Saturday, April 6, 2013

Stop the Presses....

I can’t help but comment on a couple of news items that caught my eye this week. 

Number one on the list was the First Lady unintentionally saying she was a busy single mom.  She realized her flub immediately and corrected herself.  I have seen dozens of negative or accusatory explanations for her words.  One person said it was evidence that the President’s marriage is a sham, especially since no one has seen their marriage certificate.  Unless every married couple in the country is framing and hanging their own marriage certificate on a wall, it’s highly unlikely anyone has seen their certificates either. 

Another said that this was an obvious Freudian slip that means either they are pretending to be happily married, or that the First Lady is chomping at the bit for this term to be over so she can dump him and strike out on her own.  Another said she was an embarrassment to our country.  One said everything that comes out of her mouth is a lie.  Another wanted to know how you make that type of mistake.  Then there was the one who insisted that the First Lady said it to get back at the President for his comments about the “best looking attorney general.”  She did this because it is well known that he has had numerous affairs “behind her back” since they were in Chicago.  The criticism goes on, and on, and on. 

My take is, it was nothing more than a slip of the tongue.  This woman has made more speeches in the last 5 years than most of her critics will make in a lifetime.  She speaks frequently about family and about busy and hard-working single mothers.  Trust me when I say that after you have given that speech over and over all across the country, the words flow out by rote.  Saying something unintended happens to me with frequency.  I’m sure it happens to those folks too. Can any of these critics even imagine what it must be like to have to weigh every word that trips across their tongue and have it pounced on by those who wish them ill?  It never ceases to amaze me how those who hate can take one small thing and blow it up into a volcano.  This is not news.  Get over it and move on. 

Second, there were two notable deaths in the news this week and the contrast in reporting about them was huge.  Roger Ebert died at age 70.  He was a much beloved movie critic, one who has entertained me for years.  He was an obviously kind, well-adjusted man who lived out his bout with cancer with a grace and dignity few can muster.  He was an inspiration to those suffering with similar afflictions.  He was honored and eulogized in media across the globe for his contributions to the world of entertainment, as he should have been.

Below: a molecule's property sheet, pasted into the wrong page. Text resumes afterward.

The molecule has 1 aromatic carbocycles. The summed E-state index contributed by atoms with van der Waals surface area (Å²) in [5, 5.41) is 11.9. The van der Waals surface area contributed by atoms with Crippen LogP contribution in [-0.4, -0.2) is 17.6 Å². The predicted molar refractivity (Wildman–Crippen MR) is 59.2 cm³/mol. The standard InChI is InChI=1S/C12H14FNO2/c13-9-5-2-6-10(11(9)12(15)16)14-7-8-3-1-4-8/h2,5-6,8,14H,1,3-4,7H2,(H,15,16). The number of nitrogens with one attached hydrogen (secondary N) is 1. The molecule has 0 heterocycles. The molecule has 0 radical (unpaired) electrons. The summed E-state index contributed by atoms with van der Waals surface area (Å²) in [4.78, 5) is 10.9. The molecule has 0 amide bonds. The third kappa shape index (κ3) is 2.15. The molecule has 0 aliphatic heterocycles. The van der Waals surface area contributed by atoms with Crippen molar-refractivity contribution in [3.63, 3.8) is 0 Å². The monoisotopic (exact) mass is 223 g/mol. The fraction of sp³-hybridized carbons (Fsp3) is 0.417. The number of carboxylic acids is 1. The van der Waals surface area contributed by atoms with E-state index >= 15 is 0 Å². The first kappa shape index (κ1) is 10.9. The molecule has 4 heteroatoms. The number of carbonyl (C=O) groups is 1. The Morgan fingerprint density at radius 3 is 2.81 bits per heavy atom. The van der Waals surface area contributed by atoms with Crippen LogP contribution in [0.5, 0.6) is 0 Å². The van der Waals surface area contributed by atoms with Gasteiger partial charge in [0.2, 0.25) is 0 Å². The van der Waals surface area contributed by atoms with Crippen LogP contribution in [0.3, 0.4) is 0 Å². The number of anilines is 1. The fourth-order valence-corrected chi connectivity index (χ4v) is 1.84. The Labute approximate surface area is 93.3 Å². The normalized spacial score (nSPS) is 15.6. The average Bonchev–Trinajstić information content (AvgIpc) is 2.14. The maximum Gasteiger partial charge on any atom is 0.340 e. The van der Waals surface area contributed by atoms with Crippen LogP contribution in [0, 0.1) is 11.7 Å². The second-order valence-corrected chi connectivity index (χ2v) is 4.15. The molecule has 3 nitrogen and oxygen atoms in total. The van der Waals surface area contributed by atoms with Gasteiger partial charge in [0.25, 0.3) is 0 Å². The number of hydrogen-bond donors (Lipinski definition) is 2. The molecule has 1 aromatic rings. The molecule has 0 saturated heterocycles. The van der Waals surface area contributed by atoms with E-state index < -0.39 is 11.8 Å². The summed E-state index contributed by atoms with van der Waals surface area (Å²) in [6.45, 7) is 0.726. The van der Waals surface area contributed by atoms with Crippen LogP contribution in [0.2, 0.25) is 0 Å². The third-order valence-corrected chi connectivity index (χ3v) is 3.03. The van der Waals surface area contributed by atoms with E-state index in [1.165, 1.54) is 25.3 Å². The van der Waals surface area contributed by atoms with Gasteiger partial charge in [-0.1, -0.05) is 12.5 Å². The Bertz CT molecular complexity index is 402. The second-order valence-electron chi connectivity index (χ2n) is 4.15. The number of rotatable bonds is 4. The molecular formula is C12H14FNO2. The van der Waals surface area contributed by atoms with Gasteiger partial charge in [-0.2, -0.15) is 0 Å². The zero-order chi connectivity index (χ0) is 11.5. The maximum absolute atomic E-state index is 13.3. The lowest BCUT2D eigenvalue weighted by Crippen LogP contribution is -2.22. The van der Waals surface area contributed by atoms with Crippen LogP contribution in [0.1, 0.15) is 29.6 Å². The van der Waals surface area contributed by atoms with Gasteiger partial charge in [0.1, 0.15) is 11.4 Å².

Then there was the notable death of famed rocket scientist, Yvonne Brill, age 88.  A woman ahead of her time if ever there was one, she was denied entry into the engineering program at the University of Manitoba because she was a woman.  Not to be deterred, she pursued a degree in mathematics and graduated from college in 1945.

She worked for Douglas Aircraft and Rand Corporation, among others.  And she worked for NASA.  She invented the propulsion system that remains the standard for keeping satellites in orbit.  Without her there would be no satellite television broadcasts or global positioning.  You would have no use for that TomTom or your Sirius XM radio.  Later on, she worked as the director of the space shuttle's solid rocket motor program.  

She was awarded NASA’s Distinguished Public Service Medal in 2001 and the National Medal of Technology and Innovation in 2011 (which happens to be the highest honor bestowed on an inventor or an engineer in the United States).

This wonderful scientist has been breaking the glass ceiling for over 60 years.  So how does the New York Times start her obituary?

“She made a mean beef stroganoff, followed her husband from job to job and took eight years off from work to raise three children. ‘The world’s best mom,’ her son Matthew said.”

This was a highly accomplished scientist.  Her obituary should have begun by touting those incredible accomplishments.  Although her beef stroganoff was undoubtedly tasty, unless she was a chef of the stature of Julia Child, starting her obituary with her stroganoff skills was an incredible insult.  Her son’s personal comments, although important and meaningful, do not express her importance to the world at large.  The writer who thought that was appropriate needs to get a clue and should seriously consider a career change.

And just so we’re clear, if I should leave this earthly habitat any time soon, I make lousy stroganoff!